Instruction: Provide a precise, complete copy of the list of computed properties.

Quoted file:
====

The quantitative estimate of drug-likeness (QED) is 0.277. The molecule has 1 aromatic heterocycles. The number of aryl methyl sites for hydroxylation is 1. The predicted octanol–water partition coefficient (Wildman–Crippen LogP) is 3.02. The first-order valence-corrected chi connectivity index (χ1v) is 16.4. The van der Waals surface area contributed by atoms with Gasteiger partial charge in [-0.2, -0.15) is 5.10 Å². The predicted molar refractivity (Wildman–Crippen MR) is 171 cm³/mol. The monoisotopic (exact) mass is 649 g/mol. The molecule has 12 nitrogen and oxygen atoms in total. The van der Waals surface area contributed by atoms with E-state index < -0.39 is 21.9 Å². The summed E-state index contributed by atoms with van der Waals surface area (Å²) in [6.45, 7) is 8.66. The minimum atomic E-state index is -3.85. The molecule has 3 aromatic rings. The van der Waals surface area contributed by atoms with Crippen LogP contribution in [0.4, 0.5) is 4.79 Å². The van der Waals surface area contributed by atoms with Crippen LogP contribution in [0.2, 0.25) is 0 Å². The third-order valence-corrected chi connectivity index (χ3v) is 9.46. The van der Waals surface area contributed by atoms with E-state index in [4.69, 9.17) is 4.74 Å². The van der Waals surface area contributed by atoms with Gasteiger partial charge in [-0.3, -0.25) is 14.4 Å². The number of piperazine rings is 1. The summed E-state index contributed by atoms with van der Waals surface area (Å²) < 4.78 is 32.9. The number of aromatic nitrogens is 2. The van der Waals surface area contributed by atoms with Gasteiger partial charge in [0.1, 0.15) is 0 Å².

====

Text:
The quantitative estimate of drug-likeness (QED) is 0.277. The molecule has 1 aromatic heterocycles. The number of aryl methyl sites for hydroxylation is 1. The predicted octanol–water partition coefficient (Wildman–Crippen LogP) is 3.02. The first-order valence-corrected chi connectivity index (χ1v) is 16.4. The van der Waals surface area contributed by atoms with Gasteiger partial charge in [-0.2, -0.15) is 5.10 Å². The predicted molar refractivity (Wildman–Crippen MR) is 171 cm³/mol. The monoisotopic (exact) mass is 649 g/mol. The molecule has 12 nitrogen and oxygen atoms in total. The van der Waals surface area contributed by atoms with E-state index < -0.39 is 21.9 Å². The summed E-state index contributed by atoms with van der Waals surface area (Å²) in [6.45, 7) is 8.66. The minimum atomic E-state index is -3.85. The molecule has 3 aromatic rings. The van der Waals surface area contributed by atoms with Crippen LogP contribution in [0.4, 0.5) is 4.79 Å². The van der Waals surface area contributed by atoms with Crippen LogP contribution in [0.2, 0.25) is 0 Å². The third-order valence-corrected chi connectivity index (χ3v) is 9.46. The van der Waals surface area contributed by atoms with E-state index in [4.69, 9.17) is 4.74 Å². The van der Waals surface area contributed by atoms with Gasteiger partial charge in [-0.3, -0.25) is 14.4 Å². The number of piperazine rings is 1. The summed E-state index contributed by atoms with van der Waals surface area (Å²) < 4.78 is 32.9. The number of aromatic nitrogens is 2. The van der Waals surface area contributed by atoms with Gasteiger partial charge in [0.1, 0.15) is 0 Å².